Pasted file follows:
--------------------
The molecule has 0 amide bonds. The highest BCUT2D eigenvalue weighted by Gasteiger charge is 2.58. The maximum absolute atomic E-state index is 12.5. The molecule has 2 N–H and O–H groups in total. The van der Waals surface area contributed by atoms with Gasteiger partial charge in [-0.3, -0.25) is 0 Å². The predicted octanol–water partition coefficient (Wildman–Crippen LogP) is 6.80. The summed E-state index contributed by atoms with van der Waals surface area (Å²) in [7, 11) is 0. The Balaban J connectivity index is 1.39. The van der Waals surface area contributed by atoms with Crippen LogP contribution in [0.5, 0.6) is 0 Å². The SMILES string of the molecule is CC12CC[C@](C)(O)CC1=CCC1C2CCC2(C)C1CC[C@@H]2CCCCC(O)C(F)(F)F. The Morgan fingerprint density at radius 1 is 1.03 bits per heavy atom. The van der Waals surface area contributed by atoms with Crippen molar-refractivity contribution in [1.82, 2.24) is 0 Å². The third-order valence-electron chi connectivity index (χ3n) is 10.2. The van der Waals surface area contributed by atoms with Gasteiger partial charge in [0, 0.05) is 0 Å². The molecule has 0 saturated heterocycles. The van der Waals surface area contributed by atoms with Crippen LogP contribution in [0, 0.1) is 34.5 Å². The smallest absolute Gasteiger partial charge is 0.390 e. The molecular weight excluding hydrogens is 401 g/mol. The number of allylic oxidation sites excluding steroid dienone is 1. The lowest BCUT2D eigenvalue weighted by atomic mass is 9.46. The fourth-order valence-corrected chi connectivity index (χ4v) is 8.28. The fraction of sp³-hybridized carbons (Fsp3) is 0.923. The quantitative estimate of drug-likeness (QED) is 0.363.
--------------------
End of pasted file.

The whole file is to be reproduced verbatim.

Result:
The molecule has 0 amide bonds. The highest BCUT2D eigenvalue weighted by Gasteiger charge is 2.58. The maximum absolute atomic E-state index is 12.5. The molecule has 2 N–H and O–H groups in total. The van der Waals surface area contributed by atoms with Gasteiger partial charge in [-0.3, -0.25) is 0 Å². The predicted octanol–water partition coefficient (Wildman–Crippen LogP) is 6.80. The summed E-state index contributed by atoms with van der Waals surface area (Å²) in [7, 11) is 0. The Balaban J connectivity index is 1.39. The van der Waals surface area contributed by atoms with Crippen LogP contribution in [0.5, 0.6) is 0 Å². The SMILES string of the molecule is CC12CC[C@](C)(O)CC1=CCC1C2CCC2(C)C1CC[C@@H]2CCCCC(O)C(F)(F)F. The Morgan fingerprint density at radius 1 is 1.03 bits per heavy atom. The van der Waals surface area contributed by atoms with Crippen molar-refractivity contribution in [1.82, 2.24) is 0 Å². The third-order valence-electron chi connectivity index (χ3n) is 10.2. The van der Waals surface area contributed by atoms with Gasteiger partial charge in [0, 0.05) is 0 Å². The molecule has 0 saturated heterocycles. The van der Waals surface area contributed by atoms with Crippen LogP contribution in [0, 0.1) is 34.5 Å². The smallest absolute Gasteiger partial charge is 0.390 e. The molecular weight excluding hydrogens is 401 g/mol. The number of allylic oxidation sites excluding steroid dienone is 1. The lowest BCUT2D eigenvalue weighted by atomic mass is 9.46. The fourth-order valence-corrected chi connectivity index (χ4v) is 8.28. The fraction of sp³-hybridized carbons (Fsp3) is 0.923. The quantitative estimate of drug-likeness (QED) is 0.363.